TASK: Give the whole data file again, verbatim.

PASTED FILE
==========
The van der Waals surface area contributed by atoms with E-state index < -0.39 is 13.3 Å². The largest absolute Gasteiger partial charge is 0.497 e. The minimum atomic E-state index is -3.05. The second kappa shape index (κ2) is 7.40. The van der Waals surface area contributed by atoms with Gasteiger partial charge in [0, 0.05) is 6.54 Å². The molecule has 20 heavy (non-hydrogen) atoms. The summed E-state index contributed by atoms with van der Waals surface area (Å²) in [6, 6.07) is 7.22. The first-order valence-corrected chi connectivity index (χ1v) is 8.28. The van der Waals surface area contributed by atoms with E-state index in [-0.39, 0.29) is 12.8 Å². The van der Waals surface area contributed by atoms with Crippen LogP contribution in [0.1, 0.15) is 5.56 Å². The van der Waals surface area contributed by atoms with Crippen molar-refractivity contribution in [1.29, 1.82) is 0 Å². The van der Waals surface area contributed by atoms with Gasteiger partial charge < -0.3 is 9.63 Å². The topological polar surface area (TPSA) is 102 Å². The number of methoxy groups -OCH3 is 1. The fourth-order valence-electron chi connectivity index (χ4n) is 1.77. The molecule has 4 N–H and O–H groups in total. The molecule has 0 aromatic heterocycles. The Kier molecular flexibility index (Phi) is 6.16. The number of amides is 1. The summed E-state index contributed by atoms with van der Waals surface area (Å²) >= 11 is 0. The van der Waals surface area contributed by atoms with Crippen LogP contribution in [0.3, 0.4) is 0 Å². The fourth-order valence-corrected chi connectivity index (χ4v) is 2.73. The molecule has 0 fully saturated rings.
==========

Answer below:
The van der Waals surface area contributed by atoms with E-state index < -0.39 is 13.3 Å². The largest absolute Gasteiger partial charge is 0.497 e. The minimum atomic E-state index is -3.05. The second kappa shape index (κ2) is 7.40. The van der Waals surface area contributed by atoms with Gasteiger partial charge in [0, 0.05) is 6.54 Å². The molecule has 20 heavy (non-hydrogen) atoms. The summed E-state index contributed by atoms with van der Waals surface area (Å²) in [6, 6.07) is 7.22. The first-order valence-corrected chi connectivity index (χ1v) is 8.28. The van der Waals surface area contributed by atoms with E-state index in [-0.39, 0.29) is 12.8 Å². The van der Waals surface area contributed by atoms with Crippen LogP contribution in [0.1, 0.15) is 5.56 Å². The van der Waals surface area contributed by atoms with Crippen molar-refractivity contribution in [1.29, 1.82) is 0 Å². The van der Waals surface area contributed by atoms with Gasteiger partial charge < -0.3 is 9.63 Å². The topological polar surface area (TPSA) is 102 Å². The number of methoxy groups -OCH3 is 1. The fourth-order valence-electron chi connectivity index (χ4n) is 1.77. The molecule has 4 N–H and O–H groups in total. The molecule has 0 aromatic heterocycles. The Kier molecular flexibility index (Phi) is 6.16. The number of amides is 1. The summed E-state index contributed by atoms with van der Waals surface area (Å²) >= 11 is 0. The van der Waals surface area contributed by atoms with Crippen LogP contribution in [0.3, 0.4) is 0 Å². The fourth-order valence-corrected chi connectivity index (χ4v) is 2.73. The molecule has 0 fully saturated rings.